Combating the real climate challenges facing the planet — malaria, more heat deaths, declining polar bear populations — often requires simpler, less glamorous policies than carbon cuts. We also need to remember that the 21st century will hold many other challenges, for which we need low-cost, durable solutions.
I formed the Copenhagen Consensus in 2004 so that some of the world’s top economists could come together to ask not only where we can do good, but at what cost, and to rank the best things for the world to do first. The top priorities they’ve come up with are dealing with infectious diseases, malnutrition, agricultural research and first-world access to third-world agriculture. For less than a fifth of Kyoto’s price tag, we could tackle all these issues.

Obviously we should also work on a long-term solution to climate change. Solving it will take the better part of a century and will require a political will spanning political parties, continents and generations. If we invest in research and development, we’ll do some real good in the long run, rather than just making ourselves feel good today.

But embracing the best response to global warming is difficult in the midst of bitter fighting that shuts out sensible dialogue. So first, we really need to cool our debate.

Bjorn Lomborg, an adjunct professor  at the Copenhagen Business School, is the author, most recently, of “Cool It: The Skeptical Environmentalist’s Guide to Global Warming.”

October 5, 2007

Human Behavior, Global Warming, and the Ubiquitous Plastic Bag

Filed under: Environment — Kaajal @ 3:30 pm

12 million barrels of oil are used to make the one billion bags Americans use and throw away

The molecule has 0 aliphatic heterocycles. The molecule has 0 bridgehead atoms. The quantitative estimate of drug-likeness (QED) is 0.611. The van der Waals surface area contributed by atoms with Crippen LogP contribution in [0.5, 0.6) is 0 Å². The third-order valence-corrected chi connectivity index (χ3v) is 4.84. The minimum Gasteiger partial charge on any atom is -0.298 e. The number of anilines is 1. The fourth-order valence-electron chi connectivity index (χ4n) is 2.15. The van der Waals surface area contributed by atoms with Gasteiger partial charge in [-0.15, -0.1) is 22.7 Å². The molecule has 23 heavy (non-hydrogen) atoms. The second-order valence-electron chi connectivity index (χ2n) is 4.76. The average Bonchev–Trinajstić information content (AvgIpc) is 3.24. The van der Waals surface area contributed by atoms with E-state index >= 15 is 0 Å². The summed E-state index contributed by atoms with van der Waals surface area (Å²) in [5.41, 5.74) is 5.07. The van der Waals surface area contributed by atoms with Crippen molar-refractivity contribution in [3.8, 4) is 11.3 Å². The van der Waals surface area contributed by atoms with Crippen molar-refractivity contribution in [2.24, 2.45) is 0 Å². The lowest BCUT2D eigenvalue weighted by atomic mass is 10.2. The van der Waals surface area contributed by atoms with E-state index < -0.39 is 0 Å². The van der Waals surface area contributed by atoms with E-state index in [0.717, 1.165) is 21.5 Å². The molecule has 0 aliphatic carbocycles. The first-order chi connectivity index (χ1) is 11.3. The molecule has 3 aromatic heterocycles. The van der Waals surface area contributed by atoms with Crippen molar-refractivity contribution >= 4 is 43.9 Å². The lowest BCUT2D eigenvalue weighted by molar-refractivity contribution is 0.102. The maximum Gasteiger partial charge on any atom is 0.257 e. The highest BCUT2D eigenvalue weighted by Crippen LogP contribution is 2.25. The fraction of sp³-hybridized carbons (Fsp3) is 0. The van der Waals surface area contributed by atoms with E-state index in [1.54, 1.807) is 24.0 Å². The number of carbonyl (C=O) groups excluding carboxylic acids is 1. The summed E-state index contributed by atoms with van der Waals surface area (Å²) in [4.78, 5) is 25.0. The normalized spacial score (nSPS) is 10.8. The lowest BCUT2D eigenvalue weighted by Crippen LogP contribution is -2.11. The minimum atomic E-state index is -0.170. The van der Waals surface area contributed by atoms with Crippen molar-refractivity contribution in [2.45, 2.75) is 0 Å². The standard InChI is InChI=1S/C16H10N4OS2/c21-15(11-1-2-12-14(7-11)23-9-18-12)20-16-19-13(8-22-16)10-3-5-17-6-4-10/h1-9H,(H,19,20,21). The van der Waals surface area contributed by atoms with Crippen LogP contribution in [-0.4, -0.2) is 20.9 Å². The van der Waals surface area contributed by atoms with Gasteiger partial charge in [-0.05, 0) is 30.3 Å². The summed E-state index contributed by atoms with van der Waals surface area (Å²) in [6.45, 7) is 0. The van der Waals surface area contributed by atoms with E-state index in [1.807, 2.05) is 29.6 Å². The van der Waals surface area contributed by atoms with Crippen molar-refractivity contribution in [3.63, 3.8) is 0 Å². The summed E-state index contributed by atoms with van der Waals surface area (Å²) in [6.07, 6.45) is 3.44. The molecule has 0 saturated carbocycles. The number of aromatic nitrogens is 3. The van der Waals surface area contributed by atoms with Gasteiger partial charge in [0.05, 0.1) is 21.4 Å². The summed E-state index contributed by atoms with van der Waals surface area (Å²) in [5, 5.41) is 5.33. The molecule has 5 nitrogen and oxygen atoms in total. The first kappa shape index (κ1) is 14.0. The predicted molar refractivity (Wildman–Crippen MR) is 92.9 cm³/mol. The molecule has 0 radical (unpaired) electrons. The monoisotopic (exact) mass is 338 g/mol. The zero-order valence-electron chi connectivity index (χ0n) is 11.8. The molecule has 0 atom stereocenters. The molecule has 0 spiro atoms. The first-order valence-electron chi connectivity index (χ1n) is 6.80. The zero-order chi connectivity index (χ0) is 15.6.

12 million barrels of oil are used to make the one billion bags Americans use and throw away. Why?

Here’s an article by Peter Applebome from the New York Times where he attempts to understand this apparently illogical behaviour:

When she moved to the United States from Germany seven years ago, Angela Neigl brought with her the energy-conscious sensibilities of life in Europe. You drove small cars. You recycled every can, lid and stray bit of household waste. You brought your own reusable bags or crate to the market rather than adding to the billions of plastic bags clogging landfills, killing aquatic creatures on the bottoms of oceans and lakes, and blowing in the wind.

But, alas, there she was Friday morning, lugging her white plastic bags from the Turco’s supermarket, like everyone else, figuring there was no fighting the American way of waste.

“When I was first here, I brought my own bags to the market, but they would stuff the groceries in the plastic bags anyway. Finally, I gave up,” she said. “People are very nice here. It’s more relaxed. But the environmental thing is a little scary.”

You could have learned a lot, I guess, about the politics of global warming from the lukewarm response President Bush received last week from skeptical delegates at his conference on climate change and energy security. But in the most micro of ways, you can learn plenty any day of the week at the Turco’s or the Food Emporium in Yorktown Heights, the Super Stop & Shop in North White Plains, the A.&P. or Mrs. Green’s Natural Market in Mount Kisco or just about anywhere Americans shop in Westchester County and beyond.